Some people might say that’s not being realistic, but what is realistic? We create our own realities. Since the very first moment that I submitted my resignation letter in 2002 to my employer, I had no idea how I was going to survive. But here we are in 2007 and I’m still not out in the streets. That’s because I had no doubt that I was going to succeed in the entertainment industry. And in 2004, I had no doubt that I was going to succeed in the voiceover industry. I just don’t.
It’s funny because by nature, in this culture – and I mean the culture of the United States of America – we are raised to have a backup plan. It might come from the technological industry. It might come from the industrial industry. But in all honesty, if you know 100 percent that you cannot be as confident as I say you should be, then what you need to do is start practicing that.

Just last week I sent out 1,000 postcards. To be quite honest with you, I didn’t expect a return on that. All I’m doing is sending 1,000 postcards because I want to keep my name out there. But at one point I said, “Should I put this money into this?” Because at the time I said maybe I don’t want to put the money into it. But the money shows up for that; I don’t know how it happens. But when people ask me what they should do about marketing, I always say the first thing you need to do is stop doubting. Don’t entertain doubt. That’s my bottom line. And then start getting your name out there. Do your monthly newsletters, your email newsletters. Send out your postcards. Make some phone calls here and there; just understand you’re making phone calls for the basis of research, not to try to get an interview because people are busy. They don’t want to entertain voiceover talent over the phone. And then you can move on to the nitty-gritty.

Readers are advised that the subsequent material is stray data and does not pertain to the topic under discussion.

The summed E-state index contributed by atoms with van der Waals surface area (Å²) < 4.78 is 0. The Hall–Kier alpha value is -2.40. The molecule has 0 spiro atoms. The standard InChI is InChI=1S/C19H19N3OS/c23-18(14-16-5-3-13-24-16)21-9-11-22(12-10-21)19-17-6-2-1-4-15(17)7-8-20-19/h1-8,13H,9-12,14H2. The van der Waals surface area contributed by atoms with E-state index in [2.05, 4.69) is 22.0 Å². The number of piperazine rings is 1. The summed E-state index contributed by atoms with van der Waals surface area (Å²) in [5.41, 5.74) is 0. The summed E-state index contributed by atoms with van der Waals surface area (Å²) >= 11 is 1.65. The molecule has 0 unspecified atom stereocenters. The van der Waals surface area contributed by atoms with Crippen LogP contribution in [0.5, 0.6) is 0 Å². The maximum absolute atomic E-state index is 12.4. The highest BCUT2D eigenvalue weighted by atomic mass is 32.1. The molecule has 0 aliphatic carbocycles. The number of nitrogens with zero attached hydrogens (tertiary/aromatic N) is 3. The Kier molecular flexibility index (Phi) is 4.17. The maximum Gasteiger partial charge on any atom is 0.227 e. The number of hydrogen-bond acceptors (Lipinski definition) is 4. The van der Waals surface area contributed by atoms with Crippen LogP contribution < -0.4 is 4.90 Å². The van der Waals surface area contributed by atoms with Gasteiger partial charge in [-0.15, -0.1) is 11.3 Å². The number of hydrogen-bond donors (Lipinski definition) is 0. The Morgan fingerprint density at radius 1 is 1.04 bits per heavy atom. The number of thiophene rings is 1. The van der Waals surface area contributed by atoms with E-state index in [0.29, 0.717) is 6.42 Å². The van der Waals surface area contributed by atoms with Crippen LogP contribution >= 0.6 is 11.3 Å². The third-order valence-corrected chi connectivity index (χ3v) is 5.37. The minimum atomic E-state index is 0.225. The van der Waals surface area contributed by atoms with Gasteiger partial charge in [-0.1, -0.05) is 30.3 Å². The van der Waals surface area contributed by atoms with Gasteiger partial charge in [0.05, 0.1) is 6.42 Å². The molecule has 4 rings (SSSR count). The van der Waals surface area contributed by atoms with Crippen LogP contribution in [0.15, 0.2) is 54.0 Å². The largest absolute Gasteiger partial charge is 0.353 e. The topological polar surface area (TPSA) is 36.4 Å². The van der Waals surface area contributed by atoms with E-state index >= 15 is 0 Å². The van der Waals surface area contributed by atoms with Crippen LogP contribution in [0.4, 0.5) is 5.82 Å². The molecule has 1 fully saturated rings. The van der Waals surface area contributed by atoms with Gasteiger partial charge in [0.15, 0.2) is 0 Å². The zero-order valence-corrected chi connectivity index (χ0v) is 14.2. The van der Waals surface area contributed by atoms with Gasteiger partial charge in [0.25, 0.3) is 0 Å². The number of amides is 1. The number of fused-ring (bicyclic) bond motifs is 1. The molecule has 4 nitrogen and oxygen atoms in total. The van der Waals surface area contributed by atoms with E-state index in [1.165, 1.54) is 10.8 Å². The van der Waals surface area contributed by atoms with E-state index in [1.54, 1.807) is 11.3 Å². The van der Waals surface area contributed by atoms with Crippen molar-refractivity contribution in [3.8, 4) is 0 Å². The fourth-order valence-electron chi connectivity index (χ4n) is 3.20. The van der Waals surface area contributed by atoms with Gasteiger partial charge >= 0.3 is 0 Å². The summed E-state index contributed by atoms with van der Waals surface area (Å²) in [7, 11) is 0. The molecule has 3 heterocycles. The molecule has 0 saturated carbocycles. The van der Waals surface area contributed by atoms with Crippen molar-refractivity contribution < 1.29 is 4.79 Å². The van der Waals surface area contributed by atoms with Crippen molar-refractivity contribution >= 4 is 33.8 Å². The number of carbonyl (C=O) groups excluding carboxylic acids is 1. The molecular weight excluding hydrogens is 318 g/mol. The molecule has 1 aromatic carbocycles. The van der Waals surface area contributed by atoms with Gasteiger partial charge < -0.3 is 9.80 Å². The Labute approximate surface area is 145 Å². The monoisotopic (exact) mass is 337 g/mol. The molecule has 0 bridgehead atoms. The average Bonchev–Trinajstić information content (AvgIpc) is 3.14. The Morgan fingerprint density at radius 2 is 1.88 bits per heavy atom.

And there are hundreds of books on marketing and branding yourself, but if you cannot get beyond entertaining doubt, all that stuff is just not going to work for you.